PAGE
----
new baby etiquette

  • Forget to offer help during the first six months. Chances are the baby, and therefore the mom, will not be getting a full night’s sleep, so occasionally offer your help or even another meal to give the mom a little break. You can even help by offering to drive her other children to practices or school, or pick up some groceries for her when you’re out.


Hope these new baby etiquette tips were helpful. If you have any etiquette questions please email me at, or go to my website for information and videos on etiquette for adults and children.

Office Etiquette Pet Peeves

Posted on Mar 27, 2017 in Uncategorized

Messy-office-fridgeOffice Etiquette Pet Peeves

If you work in an office environment, you probably know that working closely with colleagues can be a productive, rewarding experience. You also know that their quirks, bad habits, and thoughtlessness can slowly drive you insane.

​I remember one corporate job I had where a group of young women would congregated behind my glorified cubical and loudly chat, seemingly for hours, every day about their boyfriends, date nights, and wild bar adventures, making it impossible to get any work done until they left.  I also remember feeling like I was the only one to make a new pot of coffee, add paper to the printer, and tidy up the conference room after meetings.

​We all have our office etiquette pet peeves, but below is a list of the most popular according to a national survey by Linked-In.


  • Respond to emails within 24 hours if possible. Even if you don’t have the answer, at least let the person know you received it.
  • Avoid writing long emails especially if you could call or talk to them in person.
  • Not “reply all” unless everyone needs to have the email.
  • Change the subject line as the content of the email changes.
  • Write proper emails with correct spelling and punctuation. This is an electronic letter not a text.


  • Be considerate of others’ time and ask if they have time to chat when popping into their office or calling them on the phone.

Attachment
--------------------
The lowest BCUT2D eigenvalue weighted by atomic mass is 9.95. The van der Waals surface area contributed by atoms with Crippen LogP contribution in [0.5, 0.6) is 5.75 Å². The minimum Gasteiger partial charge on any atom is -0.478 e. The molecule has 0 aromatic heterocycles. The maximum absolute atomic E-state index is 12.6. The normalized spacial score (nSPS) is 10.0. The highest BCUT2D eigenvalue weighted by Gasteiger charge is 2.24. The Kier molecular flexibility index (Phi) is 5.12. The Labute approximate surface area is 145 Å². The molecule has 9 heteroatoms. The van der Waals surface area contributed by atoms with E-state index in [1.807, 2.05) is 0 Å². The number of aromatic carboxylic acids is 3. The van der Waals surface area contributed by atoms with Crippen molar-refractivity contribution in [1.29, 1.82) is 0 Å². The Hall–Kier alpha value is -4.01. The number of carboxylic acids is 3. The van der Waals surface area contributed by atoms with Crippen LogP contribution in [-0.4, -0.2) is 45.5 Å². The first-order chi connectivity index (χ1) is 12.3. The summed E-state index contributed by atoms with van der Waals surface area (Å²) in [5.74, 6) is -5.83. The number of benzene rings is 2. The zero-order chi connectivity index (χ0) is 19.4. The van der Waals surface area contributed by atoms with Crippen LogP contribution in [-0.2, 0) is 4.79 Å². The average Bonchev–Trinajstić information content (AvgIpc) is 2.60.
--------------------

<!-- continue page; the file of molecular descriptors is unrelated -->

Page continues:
• Not over share information about yourself or get too personal with your questions. Discussing ailments, medical procedures, troubled marriages, and lousy exes should be done outside the office with close friends.

3.  BEING A KITCHEN SLOB – Remember to…

  • Clean up your dirty dishes in the sink and tidy up in the kitchen when you’re done eating.
  • Avoid cooking something in the office that has an overpowering aroma.
  • Avoid taking someone else’s food or drinks out of the office refrigerator! This is almost punishable by law.


4.  BAD MEETING ETIQUETTE – Remember to…

  • Show up to the meeting on-time. The office pet peeve that bothered managers most was showing up late for meetings.
  • End the meeting on-time. Associates said they found most annoying meetings that started late and went way too long.
  • Avoid being on your electronic devices unless that is the culture in your office. If you take electronic notes, tell others that’s what you’re doing not writing your grocery shopping list.
  • Give your full attention to the people in the meeting.



  • Avoid talking loudly on your cell phone when in common areas, or even in your cubical or office if others can hear you.
  • Avoid talking on the phone when you’re with other people. Like when you’re in the kitchen area, walking to lunch with co-workers, etc. Either take the call and move away from the group or don’t answer the phone because it doesn’t show respect to the people you’re with.


To watch my Fox news segment on Office Etiquette Pet Peeves, click HERE.

For more etiquette information, please go to my website HERE

Aimee is the CEO of Finesse Worldwide, and an etiquette expert with almost 20 years’ experience teaching etiquette to adults and children throughout North America, Europe and Asia. Aimee has appeared on NBC’s The Today Show, and she regularly shares her etiquette advice on Charlotte Today, Fox News, and WBTV, on radio programs such as NPR, and in newspapers and national magazines such as Good Housekeeping and Woman’s Health. Ms. Symington is also the creator of the award-winning, nationally acclaimed products on manners for children called “Blunders®” and “Manner Mats®” For more etiquette tips for adults and children, please visit her website at Connect on Facebook.